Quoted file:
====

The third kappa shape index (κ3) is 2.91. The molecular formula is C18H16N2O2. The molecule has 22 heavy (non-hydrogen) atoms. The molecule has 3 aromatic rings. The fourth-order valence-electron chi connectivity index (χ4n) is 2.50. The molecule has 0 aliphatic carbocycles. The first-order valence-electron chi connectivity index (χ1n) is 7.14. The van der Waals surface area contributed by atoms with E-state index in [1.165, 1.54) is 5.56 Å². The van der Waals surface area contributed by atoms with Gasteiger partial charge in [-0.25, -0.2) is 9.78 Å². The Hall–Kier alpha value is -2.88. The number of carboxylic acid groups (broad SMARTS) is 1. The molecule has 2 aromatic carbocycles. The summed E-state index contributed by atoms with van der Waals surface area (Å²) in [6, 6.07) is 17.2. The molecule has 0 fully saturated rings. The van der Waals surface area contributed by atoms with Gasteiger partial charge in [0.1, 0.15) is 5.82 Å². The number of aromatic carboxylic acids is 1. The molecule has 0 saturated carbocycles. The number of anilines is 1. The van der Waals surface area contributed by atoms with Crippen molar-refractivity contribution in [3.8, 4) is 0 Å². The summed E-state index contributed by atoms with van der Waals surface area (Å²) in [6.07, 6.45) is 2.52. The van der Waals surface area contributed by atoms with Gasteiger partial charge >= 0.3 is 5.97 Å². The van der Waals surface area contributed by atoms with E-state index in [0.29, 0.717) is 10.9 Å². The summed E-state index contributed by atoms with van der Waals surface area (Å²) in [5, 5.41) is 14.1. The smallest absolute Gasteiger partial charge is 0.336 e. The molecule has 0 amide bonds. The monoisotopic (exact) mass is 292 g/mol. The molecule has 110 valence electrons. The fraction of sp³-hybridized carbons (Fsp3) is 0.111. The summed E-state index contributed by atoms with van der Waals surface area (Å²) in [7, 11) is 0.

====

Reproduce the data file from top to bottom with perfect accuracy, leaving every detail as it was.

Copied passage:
The third kappa shape index (κ3) is 2.91. The molecular formula is C18H16N2O2. The molecule has 22 heavy (non-hydrogen) atoms. The molecule has 3 aromatic rings. The fourth-order valence-electron chi connectivity index (χ4n) is 2.50. The molecule has 0 aliphatic carbocycles. The first-order valence-electron chi connectivity index (χ1n) is 7.14. The van der Waals surface area contributed by atoms with E-state index in [1.165, 1.54) is 5.56 Å². The van der Waals surface area contributed by atoms with Gasteiger partial charge in [-0.25, -0.2) is 9.78 Å². The Hall–Kier alpha value is -2.88. The number of carboxylic acid groups (broad SMARTS) is 1. The molecule has 2 aromatic carbocycles. The summed E-state index contributed by atoms with van der Waals surface area (Å²) in [6, 6.07) is 17.2. The molecule has 0 fully saturated rings. The van der Waals surface area contributed by atoms with Gasteiger partial charge in [0.1, 0.15) is 5.82 Å². The number of aromatic carboxylic acids is 1. The molecule has 0 saturated carbocycles. The number of anilines is 1. The van der Waals surface area contributed by atoms with Crippen molar-refractivity contribution in [3.8, 4) is 0 Å². The summed E-state index contributed by atoms with van der Waals surface area (Å²) in [6.07, 6.45) is 2.52. The van der Waals surface area contributed by atoms with Gasteiger partial charge >= 0.3 is 5.97 Å². The van der Waals surface area contributed by atoms with E-state index in [0.29, 0.717) is 10.9 Å². The summed E-state index contributed by atoms with van der Waals surface area (Å²) in [5, 5.41) is 14.1. The smallest absolute Gasteiger partial charge is 0.336 e. The molecule has 0 amide bonds. The monoisotopic (exact) mass is 292 g/mol. The molecule has 110 valence electrons. The fraction of sp³-hybridized carbons (Fsp3) is 0.111. The summed E-state index contributed by atoms with van der Waals surface area (Å²) in [7, 11) is 0.